FAQ: Open Source Battery Management System (BMS)

How much does the Open BMS cost to manufacture?

The current production cost of the BMS at prototype scale (~25 pieces), including cables, the temperature sensor and connectors, cost LibreSolar 140 euros in Germany. For larger quantities, the manufacturing cost would significantly go down and is expected to be around 50 Euros. For lower needs in maximum current, even less. We estimate that cheaper components (like the terminals) could be available. Or if you have an integrated solution where you already know where the cables are going, you could easily change the BMS design a bit, spare the terminals completely and solder the wires directly onto the board, which could also save costs. 


The price is about 400 to 500 euros for off-the-shelf proprietary BMS systems with comparable technical specifications.

Is it possible to manufacture the PCBA locally? What equipment is required?

The BMS was designed in such a way that it can be manually assembled, making local manufacturing more accessible. It contains almost entirely just SMD parts (surface mount devices and not the older through-hole technology). Soldering them manually is still possible. So either you can use tweezers, or if you have access to a (manual) pick and place machine, it becomes a little bit easier.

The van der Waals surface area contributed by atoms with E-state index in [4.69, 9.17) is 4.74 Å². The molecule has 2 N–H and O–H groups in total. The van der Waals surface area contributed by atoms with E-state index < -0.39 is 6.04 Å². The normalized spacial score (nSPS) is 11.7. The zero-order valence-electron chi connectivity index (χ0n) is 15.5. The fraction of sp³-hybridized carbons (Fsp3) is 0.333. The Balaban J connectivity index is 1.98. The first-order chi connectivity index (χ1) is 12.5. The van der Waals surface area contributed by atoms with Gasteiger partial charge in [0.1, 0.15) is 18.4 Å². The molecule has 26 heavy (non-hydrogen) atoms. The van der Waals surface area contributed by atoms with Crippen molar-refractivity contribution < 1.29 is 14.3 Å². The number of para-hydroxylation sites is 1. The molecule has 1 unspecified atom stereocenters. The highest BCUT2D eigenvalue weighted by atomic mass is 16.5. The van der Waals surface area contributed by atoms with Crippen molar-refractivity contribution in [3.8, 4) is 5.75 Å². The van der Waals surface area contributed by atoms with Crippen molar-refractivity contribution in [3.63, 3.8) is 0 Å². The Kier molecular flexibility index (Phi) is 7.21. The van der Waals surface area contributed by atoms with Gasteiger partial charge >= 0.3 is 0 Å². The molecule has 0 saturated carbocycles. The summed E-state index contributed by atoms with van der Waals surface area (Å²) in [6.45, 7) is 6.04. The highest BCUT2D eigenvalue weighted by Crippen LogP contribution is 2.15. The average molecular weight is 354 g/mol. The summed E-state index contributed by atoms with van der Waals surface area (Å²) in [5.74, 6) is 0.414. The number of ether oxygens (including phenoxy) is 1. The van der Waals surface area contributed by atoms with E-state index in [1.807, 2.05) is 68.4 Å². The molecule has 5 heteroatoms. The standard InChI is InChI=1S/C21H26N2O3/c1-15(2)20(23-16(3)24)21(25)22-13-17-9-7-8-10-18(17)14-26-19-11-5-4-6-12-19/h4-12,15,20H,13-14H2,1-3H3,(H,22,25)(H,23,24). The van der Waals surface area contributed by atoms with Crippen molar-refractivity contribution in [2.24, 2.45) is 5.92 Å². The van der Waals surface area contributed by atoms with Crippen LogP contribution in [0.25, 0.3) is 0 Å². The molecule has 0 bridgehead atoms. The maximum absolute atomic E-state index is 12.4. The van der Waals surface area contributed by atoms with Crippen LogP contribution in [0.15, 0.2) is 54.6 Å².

It takes a while, but it's possible to assemble and do re-work by hand. For materials, you need the PCB and the parts, and you will need a stencil to apply  the solar paste. These are used to connect the parts with the PCB and the process is that you apply the solar paste with the stencil, then you place the parts and afterwards you put the whole assembly in into a reflow open, a temperature profile of up to 250 degrees is applied, and then the PCBA is ready.


These reflow ovens are not very expensive. The reflow oven Libre Solar uses costs about 250 euros.

The manufacturing is possible on a small scale by hand but it is only recommended for prototyping. Once your prototype is in place, you can use an automatic pick-and-place machine and some more professional equipment. Libre Solar used SMD connectors because it made the assembly to the heat sink easier and reduced one of the manufacturing steps (which means one less machine). However these connectors to the heat sink have quite a huge thermal mass.